Mauritanian president set to win election

Mauritanians have voted to choose their next president, but the incumbent is tipped to win amid opposition boycott.

    Mauritanian president set to win election
    Voters cast their ballots amid a mixed turnout across the country [Reuters]

    Mauritanians have voted to choose their next president, but the incumbent seems certain to retain power because of a boycott by major opposition parties.

    Mohamed Ould Abdel Aziz, who assumed power in a coup in 2008 and won elections a year later, has been a staunch ally of the West.

    The National Forum for Democracy and Unity, a coalition of main opposition parties, decided to exclude themselves from the contest when the election date was chosen without their input.

    They complained that Abdel Aziz's control of state institutions would ensure his victory and described the vote as "grotesque theatre".

    Voter turnout varied markedly across the country on Saturday. But in the capital city's poorer outskirts, which are Abdel Aziz strongholds, long lines formed.

    The incumbent faces four candidates. Official results are expected on Monday. If no candidate gets more than 50 percent of the vote, a runoff vote will be held on July 5.

    Huge challenges

    Abdel Aziz hails from the country's ethnic Arab elite that long has dominated the ruling class, but his policies have made him popular among the poor black majority.

    "The important thing is to keep the state strong where citizens can freely express themselves and vote freely," said Mariam Mint Abdallah, a shopkeeper told The Associated Press as she was voting in an area north of the capital where Abdel Aziz himself voted.

    The next president will face huge challenges. Insecurity is growing in the Sahel, a band of countries including Mauritania south of the Sahara Desert.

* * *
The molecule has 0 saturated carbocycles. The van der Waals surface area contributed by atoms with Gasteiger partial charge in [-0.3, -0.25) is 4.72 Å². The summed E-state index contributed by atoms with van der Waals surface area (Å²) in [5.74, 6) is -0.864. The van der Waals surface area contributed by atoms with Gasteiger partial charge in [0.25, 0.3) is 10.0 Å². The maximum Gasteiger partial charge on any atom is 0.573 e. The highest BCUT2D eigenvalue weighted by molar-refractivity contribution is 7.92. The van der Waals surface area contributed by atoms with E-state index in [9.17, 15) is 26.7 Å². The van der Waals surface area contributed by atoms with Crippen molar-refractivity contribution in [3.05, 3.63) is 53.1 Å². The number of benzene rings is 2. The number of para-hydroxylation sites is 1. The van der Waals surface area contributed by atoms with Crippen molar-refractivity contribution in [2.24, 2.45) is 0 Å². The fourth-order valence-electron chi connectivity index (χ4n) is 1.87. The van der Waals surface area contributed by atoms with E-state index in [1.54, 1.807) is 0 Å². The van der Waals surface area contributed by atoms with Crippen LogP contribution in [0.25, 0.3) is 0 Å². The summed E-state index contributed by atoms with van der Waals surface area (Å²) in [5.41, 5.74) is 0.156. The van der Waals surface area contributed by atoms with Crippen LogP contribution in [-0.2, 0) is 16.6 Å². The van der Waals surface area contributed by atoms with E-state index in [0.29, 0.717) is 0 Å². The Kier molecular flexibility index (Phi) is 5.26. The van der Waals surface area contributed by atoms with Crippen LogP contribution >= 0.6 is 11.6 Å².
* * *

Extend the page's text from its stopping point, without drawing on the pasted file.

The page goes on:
Armed groups linked to al-Qaeda roam in its vast ungoverned spaces. Mauritania's neighbour Mali was overrun by armed fighters in 2012, until a French-led intervention pushed them back.

    But the economy may pose an even greater hurdle.

    "There are not going to be a big fixes to Mauritania's democratic process any time soon. And the much bigger challenges are those of economic growth, employment and youth employment," said Jennifer Cooke, director of the Africa programme at the Centre for Strategic and International Studies.

    SOURCE: AP


    YOU MIGHT ALSO LIKE

    Interactive: Coding like a girl

    Interactive: Coding like a girl

    What obstacles do young women in technology have to overcome to achieve their dreams? Play this retro game to find out.

    Heron Gate mass eviction: 'We never expected this in Canada'

    Hundreds face mass eviction in Canada's capital

    About 150 homes in one of Ottawa's most diverse and affordable communities are expected to be torn down in coming months

    I remember the day … I designed the Nigerian flag

    I remember the day … I designed the Nigerian flag

    In 1959, a year before Nigeria's independence, a 23-year-old student helped colour the country's identity.